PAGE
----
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Wiley Interdiscip Rev Nanomed Nanobiotechnol. 2018 Mar;10(2). doi: 10.1002/wnan.1472. Epub 2017 Apr 11.

Nanotherapy for Duchenne muscular dystrophy.

Author information

Department of Microbiology and Immunology, University of Missouri School of Medicine, Columbia, MO, USA.
National Center for Advancing Translational Sciences, NIH, Rockville, MD, USA.
Department of Neurology, University of Missouri, Columbia, MO, USA.
Department of Bioengineering, University of Missouri, Columbia, MO, USA.
Department of Biomedical Sciences, University of Missouri, Columbia, MO, USA.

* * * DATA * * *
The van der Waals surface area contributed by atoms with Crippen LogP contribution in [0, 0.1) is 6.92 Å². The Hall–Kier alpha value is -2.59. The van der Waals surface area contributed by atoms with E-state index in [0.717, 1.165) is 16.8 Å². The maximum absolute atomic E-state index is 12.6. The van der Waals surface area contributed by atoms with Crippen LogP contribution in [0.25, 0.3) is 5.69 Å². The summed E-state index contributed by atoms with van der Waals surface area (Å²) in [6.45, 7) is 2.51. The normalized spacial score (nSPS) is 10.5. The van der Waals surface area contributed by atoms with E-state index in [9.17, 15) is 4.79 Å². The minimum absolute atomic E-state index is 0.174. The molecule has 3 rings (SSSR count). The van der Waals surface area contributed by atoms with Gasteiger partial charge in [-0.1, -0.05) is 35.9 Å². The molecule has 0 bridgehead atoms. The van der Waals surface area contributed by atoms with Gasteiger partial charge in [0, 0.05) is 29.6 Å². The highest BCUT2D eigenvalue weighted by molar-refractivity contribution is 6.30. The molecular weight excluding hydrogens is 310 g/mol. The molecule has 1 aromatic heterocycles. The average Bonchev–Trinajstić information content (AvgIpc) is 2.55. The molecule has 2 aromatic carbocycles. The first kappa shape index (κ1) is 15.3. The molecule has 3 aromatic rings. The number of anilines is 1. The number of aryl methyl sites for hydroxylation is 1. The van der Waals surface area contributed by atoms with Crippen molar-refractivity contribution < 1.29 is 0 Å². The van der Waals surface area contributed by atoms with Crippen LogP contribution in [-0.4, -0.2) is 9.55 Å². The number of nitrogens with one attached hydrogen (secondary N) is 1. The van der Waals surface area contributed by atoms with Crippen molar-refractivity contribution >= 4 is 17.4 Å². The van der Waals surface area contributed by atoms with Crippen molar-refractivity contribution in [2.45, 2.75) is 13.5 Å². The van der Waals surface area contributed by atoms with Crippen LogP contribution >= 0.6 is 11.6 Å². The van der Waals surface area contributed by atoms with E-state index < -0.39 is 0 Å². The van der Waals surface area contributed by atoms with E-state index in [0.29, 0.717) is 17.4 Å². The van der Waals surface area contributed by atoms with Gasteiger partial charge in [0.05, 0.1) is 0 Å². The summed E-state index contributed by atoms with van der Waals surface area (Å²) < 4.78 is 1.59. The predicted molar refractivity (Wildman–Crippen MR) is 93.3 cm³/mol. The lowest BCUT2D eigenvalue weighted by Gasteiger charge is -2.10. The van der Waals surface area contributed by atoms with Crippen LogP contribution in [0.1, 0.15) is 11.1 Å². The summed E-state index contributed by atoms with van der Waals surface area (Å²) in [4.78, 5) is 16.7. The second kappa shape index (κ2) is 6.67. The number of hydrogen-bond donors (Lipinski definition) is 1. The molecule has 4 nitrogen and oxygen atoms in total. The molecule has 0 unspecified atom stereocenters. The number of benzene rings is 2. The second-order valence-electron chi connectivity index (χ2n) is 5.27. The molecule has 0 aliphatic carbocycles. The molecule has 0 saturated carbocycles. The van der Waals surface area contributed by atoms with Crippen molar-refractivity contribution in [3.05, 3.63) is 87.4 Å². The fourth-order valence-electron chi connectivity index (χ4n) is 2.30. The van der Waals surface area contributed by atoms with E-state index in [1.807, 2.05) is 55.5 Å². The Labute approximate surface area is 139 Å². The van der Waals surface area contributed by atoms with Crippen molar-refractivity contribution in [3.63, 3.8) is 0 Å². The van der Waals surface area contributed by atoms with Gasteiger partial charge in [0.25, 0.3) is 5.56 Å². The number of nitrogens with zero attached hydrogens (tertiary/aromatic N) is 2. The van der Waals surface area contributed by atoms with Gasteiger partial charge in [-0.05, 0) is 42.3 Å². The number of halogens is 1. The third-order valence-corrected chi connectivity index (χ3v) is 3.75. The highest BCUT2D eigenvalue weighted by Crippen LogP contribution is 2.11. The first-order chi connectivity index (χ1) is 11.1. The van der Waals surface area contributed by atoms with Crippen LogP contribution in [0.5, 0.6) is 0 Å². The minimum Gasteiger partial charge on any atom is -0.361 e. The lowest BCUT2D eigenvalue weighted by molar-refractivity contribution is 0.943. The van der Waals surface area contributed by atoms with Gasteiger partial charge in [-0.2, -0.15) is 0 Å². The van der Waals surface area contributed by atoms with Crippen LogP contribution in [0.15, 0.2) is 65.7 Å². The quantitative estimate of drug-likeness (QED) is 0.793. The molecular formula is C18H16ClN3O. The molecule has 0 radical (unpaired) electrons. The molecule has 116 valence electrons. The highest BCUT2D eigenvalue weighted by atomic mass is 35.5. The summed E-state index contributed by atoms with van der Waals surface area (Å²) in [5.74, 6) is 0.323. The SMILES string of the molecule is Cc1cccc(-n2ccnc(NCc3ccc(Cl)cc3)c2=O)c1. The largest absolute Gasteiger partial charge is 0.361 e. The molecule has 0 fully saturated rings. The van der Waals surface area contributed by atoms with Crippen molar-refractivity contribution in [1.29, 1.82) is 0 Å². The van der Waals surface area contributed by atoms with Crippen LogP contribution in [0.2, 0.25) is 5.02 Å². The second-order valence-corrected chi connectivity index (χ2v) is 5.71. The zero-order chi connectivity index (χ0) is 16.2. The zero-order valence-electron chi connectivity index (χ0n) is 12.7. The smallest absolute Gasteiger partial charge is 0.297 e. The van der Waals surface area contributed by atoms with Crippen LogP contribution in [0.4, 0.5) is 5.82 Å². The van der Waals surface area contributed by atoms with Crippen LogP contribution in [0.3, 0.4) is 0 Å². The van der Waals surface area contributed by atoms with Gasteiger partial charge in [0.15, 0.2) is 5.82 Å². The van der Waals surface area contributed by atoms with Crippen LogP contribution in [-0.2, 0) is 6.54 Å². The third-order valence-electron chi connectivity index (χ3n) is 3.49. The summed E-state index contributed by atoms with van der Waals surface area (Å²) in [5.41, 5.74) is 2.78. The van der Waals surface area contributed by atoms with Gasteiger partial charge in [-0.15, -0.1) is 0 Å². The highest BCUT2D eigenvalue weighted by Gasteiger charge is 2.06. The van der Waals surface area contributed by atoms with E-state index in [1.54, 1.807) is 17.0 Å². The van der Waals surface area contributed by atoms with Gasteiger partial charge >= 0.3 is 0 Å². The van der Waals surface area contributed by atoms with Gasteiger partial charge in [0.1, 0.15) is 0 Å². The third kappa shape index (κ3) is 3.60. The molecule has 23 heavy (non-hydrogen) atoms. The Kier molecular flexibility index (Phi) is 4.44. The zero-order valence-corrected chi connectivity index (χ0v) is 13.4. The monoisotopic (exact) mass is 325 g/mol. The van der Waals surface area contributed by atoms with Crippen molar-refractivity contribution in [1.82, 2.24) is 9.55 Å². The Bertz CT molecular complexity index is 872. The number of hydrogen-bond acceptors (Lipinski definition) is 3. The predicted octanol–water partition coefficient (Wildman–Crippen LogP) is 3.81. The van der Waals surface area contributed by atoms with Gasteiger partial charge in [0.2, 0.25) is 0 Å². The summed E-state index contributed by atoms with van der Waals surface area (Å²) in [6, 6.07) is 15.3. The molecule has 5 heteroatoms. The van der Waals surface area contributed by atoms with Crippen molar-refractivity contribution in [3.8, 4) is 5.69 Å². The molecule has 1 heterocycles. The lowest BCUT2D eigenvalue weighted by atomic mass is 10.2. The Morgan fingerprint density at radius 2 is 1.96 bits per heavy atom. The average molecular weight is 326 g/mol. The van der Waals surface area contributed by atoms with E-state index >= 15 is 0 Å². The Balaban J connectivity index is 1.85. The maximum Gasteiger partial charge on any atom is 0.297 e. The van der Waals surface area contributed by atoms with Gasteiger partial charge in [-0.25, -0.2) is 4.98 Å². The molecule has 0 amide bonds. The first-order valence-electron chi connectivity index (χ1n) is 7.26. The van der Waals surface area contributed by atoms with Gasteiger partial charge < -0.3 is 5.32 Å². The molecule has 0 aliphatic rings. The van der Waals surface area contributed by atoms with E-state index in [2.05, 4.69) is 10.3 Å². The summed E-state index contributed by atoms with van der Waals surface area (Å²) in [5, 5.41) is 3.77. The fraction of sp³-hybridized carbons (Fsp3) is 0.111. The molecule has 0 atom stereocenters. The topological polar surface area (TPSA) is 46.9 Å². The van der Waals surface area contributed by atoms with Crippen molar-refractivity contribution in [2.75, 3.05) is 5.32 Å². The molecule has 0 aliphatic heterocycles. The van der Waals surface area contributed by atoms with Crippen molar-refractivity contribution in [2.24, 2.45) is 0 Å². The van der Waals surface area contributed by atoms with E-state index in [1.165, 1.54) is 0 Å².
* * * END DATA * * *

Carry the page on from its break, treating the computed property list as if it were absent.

Duchenne muscular dystrophy (DMD) is a lethal X-linked childhood muscle wasting disease caused by mutations in the dystrophin gene. Nanobiotechnology-based therapies (such as synthetic nanoparticles and naturally existing viral and nonviral nanoparticles) hold great promise to replace and repair the mutated dystrophin gene and significantly change the disease course. While a majority of DMD nanotherapies are still in early preclinical development, several [such as adeno-associated virus (AAV)-mediated systemic micro-dystrophin gene therapy] are advancing for phase I clinical trials. Recent regulatory approval of Ataluren (a nonsense mutation read-through chemical) in Europe and Exondys51 (an exon-skipping antisense oligonucleotide drug) in the United States shall offer critical insight in how to move DMD nanotherapy to human patients. Progress in novel, optimized nano-delivery systems may further improve emerging molecular therapeutic modalities for DMD. Despite these progresses, DMD nanotherapy faces a number of unique challenges. Specifically, the dystrophin gene is one of the largest genes in the genome while nanoparticles have an inherent size limitation per definition. Furthermore, muscle is the largest tissue in the body and accounts for 40% of the body mass. How to achieve efficient bodywide muscle targeting in human patients with nanomedication remains a significant translational hurdle. New creative approaches in the design of the miniature micro-dystrophin gene, engineering of muscle-specific synthetic AAV capsids, and novel nanoparticle-mediated exon-skipping are likely to result in major breakthroughs in DMD therapy. WIREs Nanomed Nanobiotechnol 2018, 10:e1472. doi: 10.1002/wnan.1472 This article is categorized under: Biology-Inspired Nanomaterials > Protein and Virus-Based Structures Therapeutic Approaches and Drug Discovery > Emerging Technologies.

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